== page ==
# Pattern Recognition and Machine Learning

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##### 110 2. PROBABILITY DISTRIBUTIONS

Figure 2.21 Plots of the ‘old faith-
ful’ data in which the blue curves
show contours of constant proba-
bility density. On the left is a
single Gaussian distribution which
has been fitted to the data us-
ing maximum likelihood. Note that
this distribution fails to capture the
two clumps in the data and indeed
places much of its probability mass
in the central region between the
clumps where the data are relatively
sparse. On the right the distribution
is given by a linear combination of
two Gaussians which has been fitted
to the data by maximum likelihood
using techniques discussed Chap-
ter 9, and which gives a better rep-
resentation of the data.

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The right-hand side of (2.187) is easily evaluated, and the functionA(m)can be
inverted numerically.
For completeness, we mention briefly some alternative techniques for the con-
struction of periodic distributions. The simplest approach is to use a histogram of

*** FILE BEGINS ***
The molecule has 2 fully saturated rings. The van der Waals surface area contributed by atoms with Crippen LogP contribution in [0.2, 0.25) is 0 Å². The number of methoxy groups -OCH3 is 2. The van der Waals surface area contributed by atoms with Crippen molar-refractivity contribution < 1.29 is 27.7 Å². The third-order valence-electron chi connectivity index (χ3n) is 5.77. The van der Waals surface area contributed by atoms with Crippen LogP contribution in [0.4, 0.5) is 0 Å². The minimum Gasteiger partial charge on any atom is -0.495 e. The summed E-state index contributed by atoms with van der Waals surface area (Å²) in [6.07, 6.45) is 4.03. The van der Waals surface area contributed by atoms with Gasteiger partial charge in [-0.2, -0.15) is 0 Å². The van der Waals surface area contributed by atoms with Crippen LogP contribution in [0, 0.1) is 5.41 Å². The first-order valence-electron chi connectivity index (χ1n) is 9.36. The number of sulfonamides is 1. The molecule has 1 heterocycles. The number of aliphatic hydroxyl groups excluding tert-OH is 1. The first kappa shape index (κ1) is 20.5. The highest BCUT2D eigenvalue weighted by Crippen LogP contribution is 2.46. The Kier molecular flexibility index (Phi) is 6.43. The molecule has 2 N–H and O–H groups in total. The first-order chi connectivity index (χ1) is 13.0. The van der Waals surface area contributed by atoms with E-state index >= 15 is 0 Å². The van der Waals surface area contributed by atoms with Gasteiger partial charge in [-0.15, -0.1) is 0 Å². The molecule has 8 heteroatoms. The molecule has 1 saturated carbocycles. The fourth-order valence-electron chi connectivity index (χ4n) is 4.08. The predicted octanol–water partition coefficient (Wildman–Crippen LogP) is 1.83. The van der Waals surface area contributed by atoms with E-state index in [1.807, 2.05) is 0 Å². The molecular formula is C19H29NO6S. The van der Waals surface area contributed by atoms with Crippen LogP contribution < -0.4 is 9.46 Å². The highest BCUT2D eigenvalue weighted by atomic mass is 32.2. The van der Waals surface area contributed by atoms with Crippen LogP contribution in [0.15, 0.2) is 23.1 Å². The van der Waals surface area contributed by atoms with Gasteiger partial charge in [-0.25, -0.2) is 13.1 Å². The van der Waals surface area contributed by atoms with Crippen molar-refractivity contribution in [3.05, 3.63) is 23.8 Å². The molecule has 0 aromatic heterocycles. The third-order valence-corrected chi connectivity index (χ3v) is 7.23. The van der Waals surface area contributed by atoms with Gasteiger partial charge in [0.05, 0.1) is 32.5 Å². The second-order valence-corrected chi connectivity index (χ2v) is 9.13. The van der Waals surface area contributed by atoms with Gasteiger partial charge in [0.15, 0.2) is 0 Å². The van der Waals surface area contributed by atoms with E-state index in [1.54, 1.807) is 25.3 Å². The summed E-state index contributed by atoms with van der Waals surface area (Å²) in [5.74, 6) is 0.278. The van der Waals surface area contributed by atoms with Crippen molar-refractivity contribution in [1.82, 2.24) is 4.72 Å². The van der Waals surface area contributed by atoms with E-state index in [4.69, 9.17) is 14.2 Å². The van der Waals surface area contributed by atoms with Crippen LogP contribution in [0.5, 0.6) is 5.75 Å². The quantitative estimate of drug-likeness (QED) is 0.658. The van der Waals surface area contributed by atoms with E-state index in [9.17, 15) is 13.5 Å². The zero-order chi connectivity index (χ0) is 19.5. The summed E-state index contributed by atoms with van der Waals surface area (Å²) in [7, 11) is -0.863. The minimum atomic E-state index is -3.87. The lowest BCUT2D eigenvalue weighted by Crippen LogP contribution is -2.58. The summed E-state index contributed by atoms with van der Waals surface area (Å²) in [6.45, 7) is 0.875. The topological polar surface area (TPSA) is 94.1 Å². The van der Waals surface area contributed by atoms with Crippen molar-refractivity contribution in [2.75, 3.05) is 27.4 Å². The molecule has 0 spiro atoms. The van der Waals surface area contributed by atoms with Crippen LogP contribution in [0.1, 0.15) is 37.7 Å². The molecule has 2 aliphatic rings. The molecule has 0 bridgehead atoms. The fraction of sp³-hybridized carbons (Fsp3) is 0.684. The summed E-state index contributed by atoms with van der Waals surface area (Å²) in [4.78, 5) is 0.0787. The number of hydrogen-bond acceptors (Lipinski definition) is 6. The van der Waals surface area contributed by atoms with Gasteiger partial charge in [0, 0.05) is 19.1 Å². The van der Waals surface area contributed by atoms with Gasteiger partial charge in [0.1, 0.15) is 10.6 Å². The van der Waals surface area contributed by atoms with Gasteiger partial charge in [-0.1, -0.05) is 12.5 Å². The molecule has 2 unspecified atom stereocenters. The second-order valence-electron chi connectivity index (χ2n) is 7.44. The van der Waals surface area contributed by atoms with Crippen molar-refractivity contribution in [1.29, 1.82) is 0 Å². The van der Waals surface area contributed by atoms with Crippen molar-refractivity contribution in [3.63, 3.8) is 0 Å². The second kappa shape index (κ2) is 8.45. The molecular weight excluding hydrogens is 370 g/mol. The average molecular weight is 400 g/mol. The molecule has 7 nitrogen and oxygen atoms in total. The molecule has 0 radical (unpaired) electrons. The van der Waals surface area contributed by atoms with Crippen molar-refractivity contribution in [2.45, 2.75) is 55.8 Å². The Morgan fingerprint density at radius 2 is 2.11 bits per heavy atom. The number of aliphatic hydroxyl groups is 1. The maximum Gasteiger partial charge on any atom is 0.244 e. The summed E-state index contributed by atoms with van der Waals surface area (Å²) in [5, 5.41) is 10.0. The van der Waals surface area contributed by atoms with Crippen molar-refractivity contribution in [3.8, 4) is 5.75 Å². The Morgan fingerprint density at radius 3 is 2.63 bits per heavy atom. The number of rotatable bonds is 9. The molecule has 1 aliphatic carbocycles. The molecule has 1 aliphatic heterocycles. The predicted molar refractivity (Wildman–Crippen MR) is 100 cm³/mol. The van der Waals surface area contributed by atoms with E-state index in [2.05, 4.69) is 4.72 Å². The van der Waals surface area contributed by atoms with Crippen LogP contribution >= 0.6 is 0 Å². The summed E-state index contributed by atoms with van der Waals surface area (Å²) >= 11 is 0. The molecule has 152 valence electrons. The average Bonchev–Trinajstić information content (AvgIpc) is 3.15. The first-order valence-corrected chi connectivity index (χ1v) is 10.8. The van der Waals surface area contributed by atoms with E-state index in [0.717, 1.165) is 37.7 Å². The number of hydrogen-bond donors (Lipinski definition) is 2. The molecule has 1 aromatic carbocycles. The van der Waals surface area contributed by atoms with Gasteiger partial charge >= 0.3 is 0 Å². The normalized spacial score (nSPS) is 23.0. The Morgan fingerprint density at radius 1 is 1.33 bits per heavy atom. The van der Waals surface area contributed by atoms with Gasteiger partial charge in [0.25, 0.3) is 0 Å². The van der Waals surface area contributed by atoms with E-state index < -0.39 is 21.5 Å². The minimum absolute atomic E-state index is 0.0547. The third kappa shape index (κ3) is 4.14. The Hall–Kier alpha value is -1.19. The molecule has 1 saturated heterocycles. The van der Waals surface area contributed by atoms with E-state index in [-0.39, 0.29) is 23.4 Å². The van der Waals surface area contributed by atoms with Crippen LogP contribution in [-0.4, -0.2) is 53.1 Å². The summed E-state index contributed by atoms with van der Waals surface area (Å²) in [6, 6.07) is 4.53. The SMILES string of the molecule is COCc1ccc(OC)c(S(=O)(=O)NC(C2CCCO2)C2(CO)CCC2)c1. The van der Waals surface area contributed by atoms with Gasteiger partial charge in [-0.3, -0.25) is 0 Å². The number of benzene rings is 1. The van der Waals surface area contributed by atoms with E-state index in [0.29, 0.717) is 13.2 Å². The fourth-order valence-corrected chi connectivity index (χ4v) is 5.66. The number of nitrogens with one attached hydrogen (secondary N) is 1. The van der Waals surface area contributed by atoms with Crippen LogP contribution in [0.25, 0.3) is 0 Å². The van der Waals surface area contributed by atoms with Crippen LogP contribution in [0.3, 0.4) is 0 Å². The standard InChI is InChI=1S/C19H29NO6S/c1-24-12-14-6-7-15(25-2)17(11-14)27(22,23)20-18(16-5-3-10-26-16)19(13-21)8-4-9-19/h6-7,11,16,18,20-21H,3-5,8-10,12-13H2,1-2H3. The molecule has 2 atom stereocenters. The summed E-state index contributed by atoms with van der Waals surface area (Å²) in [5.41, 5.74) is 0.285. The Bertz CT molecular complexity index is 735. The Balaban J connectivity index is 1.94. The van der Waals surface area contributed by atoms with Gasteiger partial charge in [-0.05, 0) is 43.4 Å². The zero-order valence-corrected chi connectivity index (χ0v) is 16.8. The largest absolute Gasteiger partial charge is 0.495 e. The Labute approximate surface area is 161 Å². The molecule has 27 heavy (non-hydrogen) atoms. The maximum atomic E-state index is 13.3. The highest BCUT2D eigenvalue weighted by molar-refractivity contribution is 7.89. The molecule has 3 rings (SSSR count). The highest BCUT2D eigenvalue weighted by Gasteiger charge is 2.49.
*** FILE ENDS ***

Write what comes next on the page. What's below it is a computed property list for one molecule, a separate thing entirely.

observations in which the angular coordinate is divided into fixed bins. This has the
virtue of simplicity and flexibility but also suffers from significant limitations, as we
shall see when we discuss histogram methods in more detail in Section 2.5. Another
approach starts, like the von Mises distribution, from a Gaussian distribution over a
Euclidean space but now marginalizes onto the unit circle rather than conditioning
(Mardia and Jupp, 2000). However, this leads to more complex forms of distribution
and will not be discussed further. Finally, any valid distribution over the real axis
(such as a Gaussian) can be turned into a periodic distribution by mapping succes-
sive intervals of width 2 πonto the periodic variable(0, 2 π), which corresponds to
‘wrapping’ the real axis around unit circle. Again, the resulting distribution is more
complex to handle than the von Mises distribution.
One limitation of the von Mises distribution is that it is unimodal. By forming
mixturesof von Mises distributions, we obtain a flexible framework for modelling
periodic variables that can handle multimodality. For an example of a machine learn-
ing application that makes use of von Mises distributions, see Lawrenceet al.(2002),
and for extensions to modelling conditional densities for regression problems, see
Bishop and Nabney (1996).

#### 2.3.9 Mixtures of Gaussians

While the Gaussian distribution has some important analytical properties, it suf-
fers from significant limitations when it comes to modelling real data sets. Consider
the example shown in Figure 2.21. This is known as the ‘Old Faithful’ data set,
and comprises 272 measurements of the eruption of the Old Faithful geyser at Yel-
Appendix A lowstone National Park in the USA. Each measurement comprises the duration of